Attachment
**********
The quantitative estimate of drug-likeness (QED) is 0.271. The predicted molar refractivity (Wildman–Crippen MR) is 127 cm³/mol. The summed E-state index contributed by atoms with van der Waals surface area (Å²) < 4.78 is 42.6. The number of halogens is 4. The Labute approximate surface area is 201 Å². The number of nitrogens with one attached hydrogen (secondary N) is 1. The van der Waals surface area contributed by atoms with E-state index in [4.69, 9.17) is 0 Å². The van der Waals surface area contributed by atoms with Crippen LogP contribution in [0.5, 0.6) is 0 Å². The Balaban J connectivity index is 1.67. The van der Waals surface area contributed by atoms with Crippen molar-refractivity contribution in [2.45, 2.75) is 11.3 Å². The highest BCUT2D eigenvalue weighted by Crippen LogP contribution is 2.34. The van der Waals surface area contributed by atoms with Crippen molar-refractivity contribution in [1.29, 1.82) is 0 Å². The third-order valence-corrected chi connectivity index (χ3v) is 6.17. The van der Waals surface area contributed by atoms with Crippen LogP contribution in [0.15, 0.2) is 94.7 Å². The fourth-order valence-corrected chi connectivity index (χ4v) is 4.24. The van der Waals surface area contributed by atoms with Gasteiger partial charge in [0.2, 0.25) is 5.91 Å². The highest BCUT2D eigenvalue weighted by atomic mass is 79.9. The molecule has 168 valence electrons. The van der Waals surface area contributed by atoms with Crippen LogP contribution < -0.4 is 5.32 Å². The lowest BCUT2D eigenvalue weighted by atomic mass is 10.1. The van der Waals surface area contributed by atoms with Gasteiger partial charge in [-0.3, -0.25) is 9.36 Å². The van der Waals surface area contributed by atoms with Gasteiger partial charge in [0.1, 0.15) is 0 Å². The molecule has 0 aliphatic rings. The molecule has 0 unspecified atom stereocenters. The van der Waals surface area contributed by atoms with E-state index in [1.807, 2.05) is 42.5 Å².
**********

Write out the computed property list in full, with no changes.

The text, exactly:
The quantitative estimate of drug-likeness (QED) is 0.271. The predicted molar refractivity (Wildman–Crippen MR) is 127 cm³/mol. The summed E-state index contributed by atoms with van der Waals surface area (Å²) < 4.78 is 42.6. The number of halogens is 4. The Labute approximate surface area is 201 Å². The number of nitrogens with one attached hydrogen (secondary N) is 1. The van der Waals surface area contributed by atoms with E-state index in [4.69, 9.17) is 0 Å². The van der Waals surface area contributed by atoms with Crippen LogP contribution in [0.5, 0.6) is 0 Å². The Balaban J connectivity index is 1.67. The van der Waals surface area contributed by atoms with Crippen molar-refractivity contribution in [2.45, 2.75) is 11.3 Å². The highest BCUT2D eigenvalue weighted by Crippen LogP contribution is 2.34. The van der Waals surface area contributed by atoms with Crippen molar-refractivity contribution in [1.29, 1.82) is 0 Å². The third-order valence-corrected chi connectivity index (χ3v) is 6.17. The van der Waals surface area contributed by atoms with Crippen LogP contribution in [0.15, 0.2) is 94.7 Å². The fourth-order valence-corrected chi connectivity index (χ4v) is 4.24. The van der Waals surface area contributed by atoms with Gasteiger partial charge in [0.2, 0.25) is 5.91 Å². The highest BCUT2D eigenvalue weighted by atomic mass is 79.9. The molecule has 168 valence electrons. The van der Waals surface area contributed by atoms with Crippen LogP contribution < -0.4 is 5.32 Å². The lowest BCUT2D eigenvalue weighted by atomic mass is 10.1. The van der Waals surface area contributed by atoms with Gasteiger partial charge in [-0.3, -0.25) is 9.36 Å². The van der Waals surface area contributed by atoms with Gasteiger partial charge in [0.1, 0.15) is 0 Å². The molecule has 0 aliphatic rings. The molecule has 0 unspecified atom stereocenters. The van der Waals surface area contributed by atoms with E-state index in [1.807, 2.05) is 42.5 Å².